Positron emission tomography (PET) scan: A series of detailed pictures that are taken after your healthcare provider injects a small amount of radioactive material into your blood. The scan shows areas where the radioactive material is being absorbed.
The treatment for bladder cancer depends on the location of the tumor, your symptoms, how well you respond to treatment, your overall health, and any complications you may have. Bladder cancer can often be cured, depending on whether it is noninvasive or invasive, how large it was when you were diagnosed, and whether the cancer has spread. You may need to make lifestyle changes to stay as healthy as possible, manage other treatments you may need, or adjust to a urostomy if you have one.
You will have a needle (IV) inserted into a vein in your hand or arm. This will allow for medicine to be given directly into your blood and to give you fluids, if needed.
Your provider may treat your bladder cancer by putting chemicals or other medicines, such as chemotherapy, into your bladder. This is called intravesical therapy.
You may have a procedure, called fulguration, to destroy the tumor by burning it with a high-frequency electrical current passed through a scope that is inserted into your bladder (cystoscope).
You may need surgery to treat bladder cancer. Surgery may include:
Transurethral Resection of the Bladder Tumor (TURBT): Surgery to remove the bladder tumor through a cystoscope
Cystectomy: Surgery to remove all or part of your bladder and your urethra. If the entire bladder is removed, your provider will create a new way for urine to pass out of your body. This can include:
Urostomy: Your surgeon will remove a healthy piece of intestine and attach the end of the ureters to it. A cut will be made in the skin of your belly for this piece of intestine to drain urine (called a stoma). Urine is collected in a bag outside the body.
Continent urinary diversion: Your surgeon may use a piece of healthy intestine to create a pouch to collect urine from the ureters inside the body. The pouch may be connected to the urethra or to the outside of the body. You will need to use a catheter to empty the urine from the pouch.
Laparoscopy: A surgical procedure in which a small cut is made near your bellybutton (navel) and your healthcare provider inserts a lighted tube with a camera through the cut and into your abdomen to remove the bladder tumor, part of the bladder, or the whole bladder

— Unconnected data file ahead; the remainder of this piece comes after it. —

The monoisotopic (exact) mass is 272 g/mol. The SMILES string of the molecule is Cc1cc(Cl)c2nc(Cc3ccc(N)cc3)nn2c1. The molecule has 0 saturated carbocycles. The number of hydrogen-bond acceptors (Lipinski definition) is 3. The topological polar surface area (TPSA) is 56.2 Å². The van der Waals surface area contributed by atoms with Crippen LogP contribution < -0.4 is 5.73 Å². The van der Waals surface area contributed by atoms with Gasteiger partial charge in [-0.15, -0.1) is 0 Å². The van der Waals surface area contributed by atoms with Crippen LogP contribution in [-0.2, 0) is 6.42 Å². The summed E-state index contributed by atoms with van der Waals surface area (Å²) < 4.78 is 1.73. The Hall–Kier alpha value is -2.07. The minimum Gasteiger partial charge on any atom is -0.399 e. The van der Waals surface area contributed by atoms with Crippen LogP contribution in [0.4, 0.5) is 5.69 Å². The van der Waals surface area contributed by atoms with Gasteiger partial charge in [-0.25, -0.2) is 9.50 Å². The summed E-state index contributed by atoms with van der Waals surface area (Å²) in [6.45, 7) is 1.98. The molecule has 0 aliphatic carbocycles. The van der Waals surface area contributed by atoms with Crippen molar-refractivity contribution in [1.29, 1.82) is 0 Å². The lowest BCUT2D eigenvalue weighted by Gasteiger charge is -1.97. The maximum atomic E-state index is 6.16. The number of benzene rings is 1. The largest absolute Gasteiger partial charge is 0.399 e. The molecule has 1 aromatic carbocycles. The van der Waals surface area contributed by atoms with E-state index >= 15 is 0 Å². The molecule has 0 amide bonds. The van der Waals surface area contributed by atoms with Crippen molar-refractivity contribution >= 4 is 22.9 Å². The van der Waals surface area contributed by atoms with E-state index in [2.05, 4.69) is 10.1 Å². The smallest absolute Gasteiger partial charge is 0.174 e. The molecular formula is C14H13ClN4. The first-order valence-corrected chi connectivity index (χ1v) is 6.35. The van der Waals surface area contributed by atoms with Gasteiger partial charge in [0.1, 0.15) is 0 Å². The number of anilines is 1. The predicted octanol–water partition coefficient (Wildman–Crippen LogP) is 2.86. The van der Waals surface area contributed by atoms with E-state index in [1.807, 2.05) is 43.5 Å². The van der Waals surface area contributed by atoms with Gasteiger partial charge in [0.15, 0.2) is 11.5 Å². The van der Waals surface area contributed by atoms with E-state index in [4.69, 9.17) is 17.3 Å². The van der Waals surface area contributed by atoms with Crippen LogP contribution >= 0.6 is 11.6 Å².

Lymph node dissection: Surgery to remove lymph nodes in the area near the bladder to check if the cancer has already spread. It also allows the pathologist to determine the stage of the cancer accurately. This will allow your healthcare providers to determine if you need more treatment after you recover from surgery.
Other treatments may include:
Chemotherapy (anticancer drugs), which uses medicine to kill cancer cells.
Radiation therapy, which uses high-energy X-rays to kill cancer cells.
Your provider may also prescribe medicine to:
Treat or prevent an infection
Treat or prevent anemia, which means you donâ€™t have enough red blood cells to carry oxygen to your body. Anemia may be caused by your cancer, your treatment, or other problems.
Treat or prevent side effects, such as nausea or constipation, from other treatments
Help your immune system fight cancer
What can I do to help?
You will need to tell your healthcare team if you have new or worsening:
Bloating or pain in your belly
Blood in your urine
Deep bone pain
Nausea or vomiting
Redness, swelling, pain, warmth, or drainage from your surgical wound
Fever, chills, or muscle aches.
Urgent need to urinate often
Ask questions about any medicine, treatment, or information that you do not understand.
How long will I be in the hospital?
How long you stay in the hospital depends on many factors. The average amount of time to stay in the hospital with bladder cancer is 4 to 6 days.
Developed by RelayHealth.
Acute Care Advisor 2015.1 published by RelayHealth. Last modified: 2014-12-19 Last reviewed: 2014-10-10
This content is reviewed periodically and is subject to change as new health information becomes available. The information is intended to inform and educate and is not a replacement for medical evaluation, advice, diagnosis or treatment by a healthcare professional.
Cancer of the Bladder: References
Armitage, J. O., Doroshow, J. H., Kastan, M. B., Niederhuber, J. E., & Tepper, J. E. (2014). Bladder Cancer. Abeloff’s clinical oncology (Fifth ed., Chapter 83, 1445-1462). Philadelphia: Saunders.